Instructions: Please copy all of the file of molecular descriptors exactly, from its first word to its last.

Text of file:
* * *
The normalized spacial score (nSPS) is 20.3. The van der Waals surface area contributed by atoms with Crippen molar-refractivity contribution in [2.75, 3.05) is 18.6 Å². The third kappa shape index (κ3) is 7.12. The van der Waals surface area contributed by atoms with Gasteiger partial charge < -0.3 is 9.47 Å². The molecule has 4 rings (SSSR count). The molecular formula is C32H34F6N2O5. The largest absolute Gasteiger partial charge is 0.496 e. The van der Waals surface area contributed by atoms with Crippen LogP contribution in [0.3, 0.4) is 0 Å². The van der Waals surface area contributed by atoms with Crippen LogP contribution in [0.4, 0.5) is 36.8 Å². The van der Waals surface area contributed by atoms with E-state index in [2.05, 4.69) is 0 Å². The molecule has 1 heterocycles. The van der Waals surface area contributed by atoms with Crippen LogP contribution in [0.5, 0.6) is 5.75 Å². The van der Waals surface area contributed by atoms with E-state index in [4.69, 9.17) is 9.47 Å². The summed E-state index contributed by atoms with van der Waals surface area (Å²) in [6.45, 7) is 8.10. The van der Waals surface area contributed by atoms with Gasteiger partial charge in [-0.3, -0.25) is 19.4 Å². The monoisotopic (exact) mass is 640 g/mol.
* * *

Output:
The normalized spacial score (nSPS) is 20.3. The van der Waals surface area contributed by atoms with Crippen molar-refractivity contribution in [2.75, 3.05) is 18.6 Å². The third kappa shape index (κ3) is 7.12. The van der Waals surface area contributed by atoms with Gasteiger partial charge < -0.3 is 9.47 Å². The molecule has 4 rings (SSSR count). The molecular formula is C32H34F6N2O5. The largest absolute Gasteiger partial charge is 0.496 e. The van der Waals surface area contributed by atoms with Crippen LogP contribution in [0.3, 0.4) is 0 Å². The van der Waals surface area contributed by atoms with Crippen LogP contribution in [0.4, 0.5) is 36.8 Å². The van der Waals surface area contributed by atoms with E-state index in [2.05, 4.69) is 0 Å². The molecule has 1 heterocycles. The van der Waals surface area contributed by atoms with Crippen LogP contribution in [0.5, 0.6) is 5.75 Å². The van der Waals surface area contributed by atoms with E-state index in [4.69, 9.17) is 9.47 Å². The summed E-state index contributed by atoms with van der Waals surface area (Å²) in [6.45, 7) is 8.10. The van der Waals surface area contributed by atoms with Gasteiger partial charge in [-0.3, -0.25) is 19.4 Å². The monoisotopic (exact) mass is 640 g/mol.